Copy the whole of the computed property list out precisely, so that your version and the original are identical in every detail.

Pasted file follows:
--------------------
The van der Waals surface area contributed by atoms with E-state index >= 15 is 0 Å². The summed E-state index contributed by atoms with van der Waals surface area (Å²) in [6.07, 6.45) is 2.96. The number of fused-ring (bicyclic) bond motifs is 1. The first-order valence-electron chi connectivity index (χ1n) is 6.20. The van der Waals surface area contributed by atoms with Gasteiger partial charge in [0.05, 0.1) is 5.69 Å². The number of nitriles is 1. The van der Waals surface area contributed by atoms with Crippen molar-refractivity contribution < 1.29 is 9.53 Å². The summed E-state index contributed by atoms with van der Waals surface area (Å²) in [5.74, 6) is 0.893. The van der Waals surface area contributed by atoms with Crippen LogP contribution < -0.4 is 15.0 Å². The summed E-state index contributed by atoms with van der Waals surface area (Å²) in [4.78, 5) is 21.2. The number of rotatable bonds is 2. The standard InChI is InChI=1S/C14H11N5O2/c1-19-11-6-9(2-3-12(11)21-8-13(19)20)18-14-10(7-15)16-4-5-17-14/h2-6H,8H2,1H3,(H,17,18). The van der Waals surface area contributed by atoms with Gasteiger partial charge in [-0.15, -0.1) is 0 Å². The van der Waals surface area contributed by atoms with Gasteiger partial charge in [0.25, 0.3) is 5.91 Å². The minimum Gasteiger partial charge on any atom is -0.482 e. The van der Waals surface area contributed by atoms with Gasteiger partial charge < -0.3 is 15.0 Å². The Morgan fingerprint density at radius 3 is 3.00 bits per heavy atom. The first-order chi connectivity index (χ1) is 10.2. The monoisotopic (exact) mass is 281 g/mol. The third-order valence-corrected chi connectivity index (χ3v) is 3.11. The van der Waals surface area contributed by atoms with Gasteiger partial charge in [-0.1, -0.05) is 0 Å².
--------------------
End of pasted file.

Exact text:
The van der Waals surface area contributed by atoms with E-state index >= 15 is 0 Å². The summed E-state index contributed by atoms with van der Waals surface area (Å²) in [6.07, 6.45) is 2.96. The number of fused-ring (bicyclic) bond motifs is 1. The first-order valence-electron chi connectivity index (χ1n) is 6.20. The van der Waals surface area contributed by atoms with Gasteiger partial charge in [0.05, 0.1) is 5.69 Å². The number of nitriles is 1. The van der Waals surface area contributed by atoms with Crippen molar-refractivity contribution < 1.29 is 9.53 Å². The summed E-state index contributed by atoms with van der Waals surface area (Å²) in [5.74, 6) is 0.893. The van der Waals surface area contributed by atoms with Crippen LogP contribution < -0.4 is 15.0 Å². The summed E-state index contributed by atoms with van der Waals surface area (Å²) in [4.78, 5) is 21.2. The number of rotatable bonds is 2. The standard InChI is InChI=1S/C14H11N5O2/c1-19-11-6-9(2-3-12(11)21-8-13(19)20)18-14-10(7-15)16-4-5-17-14/h2-6H,8H2,1H3,(H,17,18). The van der Waals surface area contributed by atoms with Gasteiger partial charge in [-0.15, -0.1) is 0 Å². The van der Waals surface area contributed by atoms with Gasteiger partial charge in [0.25, 0.3) is 5.91 Å². The minimum Gasteiger partial charge on any atom is -0.482 e. The van der Waals surface area contributed by atoms with Gasteiger partial charge < -0.3 is 15.0 Å². The Morgan fingerprint density at radius 3 is 3.00 bits per heavy atom. The first-order chi connectivity index (χ1) is 10.2. The monoisotopic (exact) mass is 281 g/mol. The third-order valence-corrected chi connectivity index (χ3v) is 3.11. The van der Waals surface area contributed by atoms with Gasteiger partial charge in [-0.1, -0.05) is 0 Å².